Pri Megadim

Petihah Kollelet, Third Part, Letters 5-8: Objection, Attention, Intention

by R. Gidon Rothstein Last time, we began to see the role of kavannah, intention or awareness of what one is doing, in mitzvot. It started with mitzvot of speech, which Peri Megadim held clearly need more awareness than ordinary mitzvah actions. Before he comes back to that, he detours briefly to note Magen Avraham 60;3 said rabbinic mitzvot in general did not need kavannah, evidence to Peri Megadim that Magen Avraham must have thought Megillah ...

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Petihah Kollelet: Part Three, Letters 1-4, Kinds and Levels of Mitzvot

by R. Gidon Rothstein A long time ago (before Rosh Hodesh Elul, before we completely changed ourselves through repentance), we were studying Peri Megadim’s Petihah Kollelet. We finished the first two parts, and now return to study the three parts left, two of them substantive, the last one a short set of additional notes to the previous four. I’m hoping to finish all this ...

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The People of Halachah

by R. Gidon Rothstein Part Two of Peri Megadim’s Petihah Kollelet: The People of Halachah I take piece by piece projects partially in the belief they bring us to a larger whole, we see a greater overall structure. In the case at hand, I think Peri Megadim’s list of those with halachic differences, each piece of which taught us much, combine to show he was looking ...

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Finishing the Second Part of the Petihah Kollelet

by R. Gidon Rothstein We have a few categories left in Peri Megadim’s list of unusual Jews, each treated briefly. Notably, he does not discuss the “ordinary” Jew, nor the differences between Kohanim, Levi’im, and Yisre’elim. It reminds me of the story of two younger fish who swim by an older one, the latter says “how’s the water today, boys?” After ...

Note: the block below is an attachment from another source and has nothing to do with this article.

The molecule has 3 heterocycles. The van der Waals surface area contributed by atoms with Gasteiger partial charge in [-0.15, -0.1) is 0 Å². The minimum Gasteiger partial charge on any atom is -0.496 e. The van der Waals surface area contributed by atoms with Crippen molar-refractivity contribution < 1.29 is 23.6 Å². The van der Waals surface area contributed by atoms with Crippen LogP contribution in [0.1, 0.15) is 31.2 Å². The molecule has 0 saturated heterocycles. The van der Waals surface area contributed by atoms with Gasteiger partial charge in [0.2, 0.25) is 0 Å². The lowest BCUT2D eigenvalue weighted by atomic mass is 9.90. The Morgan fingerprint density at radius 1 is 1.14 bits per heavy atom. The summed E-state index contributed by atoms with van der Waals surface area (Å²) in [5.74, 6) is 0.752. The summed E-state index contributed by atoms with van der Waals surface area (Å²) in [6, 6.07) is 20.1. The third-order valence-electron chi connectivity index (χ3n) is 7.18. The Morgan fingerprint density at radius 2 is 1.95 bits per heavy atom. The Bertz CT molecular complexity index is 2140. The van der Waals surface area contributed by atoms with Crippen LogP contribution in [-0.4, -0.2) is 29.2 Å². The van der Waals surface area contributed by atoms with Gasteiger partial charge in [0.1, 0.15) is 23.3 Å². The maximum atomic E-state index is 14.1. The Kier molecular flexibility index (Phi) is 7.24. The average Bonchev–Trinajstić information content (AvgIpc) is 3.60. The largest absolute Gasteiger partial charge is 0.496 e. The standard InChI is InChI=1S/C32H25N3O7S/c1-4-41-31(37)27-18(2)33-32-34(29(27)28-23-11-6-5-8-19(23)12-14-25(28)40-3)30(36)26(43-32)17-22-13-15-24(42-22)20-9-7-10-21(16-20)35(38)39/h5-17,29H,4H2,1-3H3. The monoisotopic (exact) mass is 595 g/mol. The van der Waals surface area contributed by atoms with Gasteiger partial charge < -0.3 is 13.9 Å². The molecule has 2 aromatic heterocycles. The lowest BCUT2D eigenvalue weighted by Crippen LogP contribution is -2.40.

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Petihah Kollelet: Half Slaves and Tumtum

by R. Gidon Rothstein The category of the half-slave provides a good test case for many halachic issues, because the person is partially a Jew and partially a servant. One way this can happen is if partners own a servant together, and one frees him or her. The idea has inspired significantly more halachic discussion than I suspect it deserves in terms of frequency of ...

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Petihah Kollelet: Women, Shared Responsibility, Then Servants

by R. Gidon Rothstein Who Is Responsible for Whom Peri Megadim here again returns to arevut, the question of how interconnected Jews are in their mitzvah observance, a topic he took up a few times in the first part of the Petihah Kollelet (for example, regarding whether it applies to the Oral Law and/or to rabbinic law). For women—and converts, he adds—he wonders about ...

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Children and Women as Halachic Categories of Jews

by R. Gidon Rothstein Peri Megadim Petihah Kollelet : Finishing Children, Moving On to Women A Physically Undeveloped Twelve/Thirteen Year Old Last time, we finished with when we decide a person has become an adult despite never developing physical signs of adulthood, male or female, nor signs of being a man or woman who will never develop. I should have pointed ...

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Some Complications of Children

by R. Gidon Rothstein Peri Megadim: Some Complications of Children Children are still developing into adults and therefore officially exempt from mitzvot. Peri Megadim points out one quick divergence from the prior two categories, a child’s father is supposed to stop the child from engaging in prohibited activities, as hinuch, the rabbinic obligation to educate, an idea some of whose ins and outs we ...

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Defining a Shoteh, Revisiting a Heresh

by R. Gidon Rothstein We should be discussing the next type of halachic person, the shoteh, commonly thought of as a person who is not in his/her right mind. We will, but be forewarned Peri Megadim will take us back to heresh for comparisons. (A better person than I would have read and absorbed the entire second part of this Petihah Kollelet, reordered it more straightforwardly and then ...

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Lacking One Sense, Not Two: The Deaf or the Mute, for Peri Megadim

by R. Gidon Rothstein We will see many exceptions, so let us stress the rule at the outset: a Jew lacking either the ability to hear or to speak counts as a full halachic adult. Granting our sometime need to verify his/her mental competence, and areas where his/her disability will prevent full participation, halachah assumes a person either deaf or mute is an ordinary ...

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